Concerns mount regarding Chinese economy
David Ignatius is one of the more balanced commentators you’ll find, so when he write a piece stressing “warning signs” in China, it’s worth a read.
The government in China is trying to address the staggering amount of corruption, yet this effort seems to be having a destabilizing effect. Also, there are tons of bad loans in China and what appears to be a massive real estate bubble.
All of this spells trouble, and recent real estate sell-offs and bond sale cancellations have observers worried.
The shadow banking problem in China
With all the massive growth in China, there are serious problems below the surface. The basic problem is that the huge national and local governments are corrupt and cronyism rules. This has led to huge real estate loans that make little sense.
Meanwhile, small businesses who legitimately need capital have to resort to a shadow banking system, and that poses a whole new set a problems. The Chinese government is trying to address the issue.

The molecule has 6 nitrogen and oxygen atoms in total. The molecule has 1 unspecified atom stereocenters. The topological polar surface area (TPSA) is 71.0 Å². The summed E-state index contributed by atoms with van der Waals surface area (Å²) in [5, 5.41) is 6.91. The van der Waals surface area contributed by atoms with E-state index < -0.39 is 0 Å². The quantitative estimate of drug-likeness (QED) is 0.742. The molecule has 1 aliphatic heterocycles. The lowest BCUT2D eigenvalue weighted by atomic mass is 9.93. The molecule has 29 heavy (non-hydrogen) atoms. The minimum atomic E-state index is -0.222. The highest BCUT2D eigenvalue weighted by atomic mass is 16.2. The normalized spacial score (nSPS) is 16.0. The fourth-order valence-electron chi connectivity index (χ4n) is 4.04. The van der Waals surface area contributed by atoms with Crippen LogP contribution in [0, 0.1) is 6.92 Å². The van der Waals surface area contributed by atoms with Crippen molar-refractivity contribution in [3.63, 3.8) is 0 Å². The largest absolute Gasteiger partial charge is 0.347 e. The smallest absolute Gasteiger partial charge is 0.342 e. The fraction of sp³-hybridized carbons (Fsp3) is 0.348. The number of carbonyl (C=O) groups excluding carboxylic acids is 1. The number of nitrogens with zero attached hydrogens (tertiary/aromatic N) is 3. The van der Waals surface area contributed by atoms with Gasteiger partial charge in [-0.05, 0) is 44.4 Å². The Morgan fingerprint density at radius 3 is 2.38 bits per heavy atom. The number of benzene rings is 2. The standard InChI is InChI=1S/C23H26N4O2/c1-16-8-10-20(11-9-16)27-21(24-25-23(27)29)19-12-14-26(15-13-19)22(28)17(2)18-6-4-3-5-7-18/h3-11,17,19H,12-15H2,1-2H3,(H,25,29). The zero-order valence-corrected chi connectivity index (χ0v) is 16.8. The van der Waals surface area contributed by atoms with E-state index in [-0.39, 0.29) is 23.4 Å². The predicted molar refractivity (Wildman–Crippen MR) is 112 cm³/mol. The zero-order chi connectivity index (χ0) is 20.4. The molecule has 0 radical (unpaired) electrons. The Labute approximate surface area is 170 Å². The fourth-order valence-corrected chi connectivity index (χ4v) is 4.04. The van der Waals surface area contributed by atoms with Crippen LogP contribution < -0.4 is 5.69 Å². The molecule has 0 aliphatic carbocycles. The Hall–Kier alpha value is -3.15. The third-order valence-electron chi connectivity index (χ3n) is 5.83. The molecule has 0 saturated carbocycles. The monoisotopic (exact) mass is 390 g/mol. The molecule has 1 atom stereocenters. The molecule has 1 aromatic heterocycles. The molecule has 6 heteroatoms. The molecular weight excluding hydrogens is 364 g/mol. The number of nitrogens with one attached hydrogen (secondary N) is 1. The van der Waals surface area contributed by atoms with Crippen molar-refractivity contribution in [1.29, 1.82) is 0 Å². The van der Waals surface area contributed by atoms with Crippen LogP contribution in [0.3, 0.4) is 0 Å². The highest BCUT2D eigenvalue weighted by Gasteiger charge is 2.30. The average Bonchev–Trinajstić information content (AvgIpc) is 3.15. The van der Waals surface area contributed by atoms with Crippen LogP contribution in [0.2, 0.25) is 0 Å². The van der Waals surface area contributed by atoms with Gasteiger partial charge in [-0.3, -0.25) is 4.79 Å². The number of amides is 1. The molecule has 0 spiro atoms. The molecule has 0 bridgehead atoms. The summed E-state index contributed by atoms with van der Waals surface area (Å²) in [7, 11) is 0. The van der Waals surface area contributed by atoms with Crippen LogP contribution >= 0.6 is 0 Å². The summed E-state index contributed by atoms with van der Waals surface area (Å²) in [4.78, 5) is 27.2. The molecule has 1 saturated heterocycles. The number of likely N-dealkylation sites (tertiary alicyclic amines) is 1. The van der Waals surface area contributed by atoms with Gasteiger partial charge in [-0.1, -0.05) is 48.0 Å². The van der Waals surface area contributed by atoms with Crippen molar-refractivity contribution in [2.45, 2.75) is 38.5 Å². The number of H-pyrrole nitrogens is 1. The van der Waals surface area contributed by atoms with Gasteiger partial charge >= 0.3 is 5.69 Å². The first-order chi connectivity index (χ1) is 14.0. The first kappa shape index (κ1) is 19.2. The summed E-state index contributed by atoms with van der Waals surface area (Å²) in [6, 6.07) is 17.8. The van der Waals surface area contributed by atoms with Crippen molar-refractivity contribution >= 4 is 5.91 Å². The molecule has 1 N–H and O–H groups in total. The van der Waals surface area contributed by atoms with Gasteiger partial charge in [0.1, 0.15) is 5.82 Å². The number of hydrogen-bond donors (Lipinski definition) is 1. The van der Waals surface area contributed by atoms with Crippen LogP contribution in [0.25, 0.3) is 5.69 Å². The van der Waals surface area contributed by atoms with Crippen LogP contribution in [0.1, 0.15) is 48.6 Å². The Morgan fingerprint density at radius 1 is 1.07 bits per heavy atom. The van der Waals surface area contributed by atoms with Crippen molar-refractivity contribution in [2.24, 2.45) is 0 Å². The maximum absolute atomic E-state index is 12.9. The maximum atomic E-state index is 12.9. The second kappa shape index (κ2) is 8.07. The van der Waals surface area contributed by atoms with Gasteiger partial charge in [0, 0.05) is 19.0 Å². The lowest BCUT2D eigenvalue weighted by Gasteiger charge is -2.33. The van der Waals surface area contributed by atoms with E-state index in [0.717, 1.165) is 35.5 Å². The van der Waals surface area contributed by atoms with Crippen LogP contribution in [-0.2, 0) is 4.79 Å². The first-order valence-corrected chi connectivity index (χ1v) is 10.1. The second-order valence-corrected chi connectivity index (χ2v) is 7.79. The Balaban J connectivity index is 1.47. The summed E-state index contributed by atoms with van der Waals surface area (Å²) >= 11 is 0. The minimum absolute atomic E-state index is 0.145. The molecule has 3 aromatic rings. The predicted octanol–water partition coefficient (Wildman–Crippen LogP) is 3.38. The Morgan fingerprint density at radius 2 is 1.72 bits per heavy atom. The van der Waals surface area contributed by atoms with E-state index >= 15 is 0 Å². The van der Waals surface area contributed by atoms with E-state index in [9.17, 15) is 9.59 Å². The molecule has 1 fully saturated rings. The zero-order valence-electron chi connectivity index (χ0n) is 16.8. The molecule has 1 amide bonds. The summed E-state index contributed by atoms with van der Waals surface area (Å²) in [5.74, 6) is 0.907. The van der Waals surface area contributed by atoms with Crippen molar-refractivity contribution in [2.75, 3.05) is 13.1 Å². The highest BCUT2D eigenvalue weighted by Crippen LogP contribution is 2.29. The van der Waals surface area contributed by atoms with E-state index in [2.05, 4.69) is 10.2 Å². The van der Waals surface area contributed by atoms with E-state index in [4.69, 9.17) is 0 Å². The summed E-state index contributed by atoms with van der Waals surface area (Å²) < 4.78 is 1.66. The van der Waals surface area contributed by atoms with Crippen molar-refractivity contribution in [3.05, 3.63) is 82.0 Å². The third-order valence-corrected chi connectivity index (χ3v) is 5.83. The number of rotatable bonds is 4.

Risks stemming from China’s shadow banking system and private lending must be “strictly controlled,” and such loans will be curbed, the head of the nation’s banking regulator said.
Loans to local government financing vehicles and the real- estate industry, which also pose dangers for the banking system, can be managed, Liu Mingkang, chairman of the China Banking Regulatory Commission, said at a conference.
The government and regulators have already implemented “effective measures” that will ensure the overall risks are “controllable,” Liu said, according to a transcript of his speech posted on the regulator’s website yesterday.
Premier Wen Jiabao last week pledged to support smaller companies after media reports highlighted a credit squeeze that has driven many businesses to the so-called shadow banking system to obtain loans. More than 80 businessmen in the eastern city of Wenzhou have disappeared, committed suicide or declared bankruptcy to avoid repaying debts to informal lenders, the official Xinhua News Agency reported on Oct. 12.
The story in China is much more complicated than you would learn from conventional wisdom and simple headlines.
Posted in: Domestic Politics, Economy
Tags: China real estate bubble, Chinese cronyism, Chinese real estate bubble, Chinese shadow banking, cronyism, cronyism in China, Liu Mingkang, overbuilding in China, real estate, real estate bubble, real estate cronyism, real estate in China, shadow banking, shadow banking in China, shadow banking problem, shadow banking reforms, shadow banking system